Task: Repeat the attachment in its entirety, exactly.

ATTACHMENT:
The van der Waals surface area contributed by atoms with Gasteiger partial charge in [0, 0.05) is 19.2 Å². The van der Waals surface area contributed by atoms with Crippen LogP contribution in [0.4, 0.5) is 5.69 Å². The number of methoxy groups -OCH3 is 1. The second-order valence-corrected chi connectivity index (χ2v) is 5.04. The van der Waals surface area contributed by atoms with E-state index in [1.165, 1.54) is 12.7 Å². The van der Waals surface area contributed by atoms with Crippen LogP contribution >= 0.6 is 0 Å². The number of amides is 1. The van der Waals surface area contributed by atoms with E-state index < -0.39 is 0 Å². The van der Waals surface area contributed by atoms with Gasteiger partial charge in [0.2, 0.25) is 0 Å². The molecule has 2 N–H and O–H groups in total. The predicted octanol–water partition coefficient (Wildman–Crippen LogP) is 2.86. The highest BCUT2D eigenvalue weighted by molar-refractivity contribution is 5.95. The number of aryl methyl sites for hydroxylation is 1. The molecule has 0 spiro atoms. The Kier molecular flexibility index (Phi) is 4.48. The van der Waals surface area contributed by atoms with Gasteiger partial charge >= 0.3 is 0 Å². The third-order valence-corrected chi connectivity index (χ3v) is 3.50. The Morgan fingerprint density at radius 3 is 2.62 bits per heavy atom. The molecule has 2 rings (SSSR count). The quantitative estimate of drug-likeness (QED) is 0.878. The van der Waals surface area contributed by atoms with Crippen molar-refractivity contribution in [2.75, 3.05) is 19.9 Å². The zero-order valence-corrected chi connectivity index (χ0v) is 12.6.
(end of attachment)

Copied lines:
The van der Waals surface area contributed by atoms with Gasteiger partial charge in [0, 0.05) is 19.2 Å². The van der Waals surface area contributed by atoms with Crippen LogP contribution in [0.4, 0.5) is 5.69 Å². The number of methoxy groups -OCH3 is 1. The second-order valence-corrected chi connectivity index (χ2v) is 5.04. The van der Waals surface area contributed by atoms with E-state index in [1.165, 1.54) is 12.7 Å². The van der Waals surface area contributed by atoms with Crippen LogP contribution >= 0.6 is 0 Å². The number of amides is 1. The van der Waals surface area contributed by atoms with E-state index < -0.39 is 0 Å². The van der Waals surface area contributed by atoms with Gasteiger partial charge in [0.2, 0.25) is 0 Å². The molecule has 2 N–H and O–H groups in total. The predicted octanol–water partition coefficient (Wildman–Crippen LogP) is 2.86. The highest BCUT2D eigenvalue weighted by molar-refractivity contribution is 5.95. The number of aryl methyl sites for hydroxylation is 1. The molecule has 0 spiro atoms. The Kier molecular flexibility index (Phi) is 4.48. The van der Waals surface area contributed by atoms with Gasteiger partial charge >= 0.3 is 0 Å². The third-order valence-corrected chi connectivity index (χ3v) is 3.50. The Morgan fingerprint density at radius 3 is 2.62 bits per heavy atom. The molecule has 2 rings (SSSR count). The quantitative estimate of drug-likeness (QED) is 0.878. The van der Waals surface area contributed by atoms with Crippen molar-refractivity contribution in [2.75, 3.05) is 19.9 Å². The zero-order valence-corrected chi connectivity index (χ0v) is 12.6.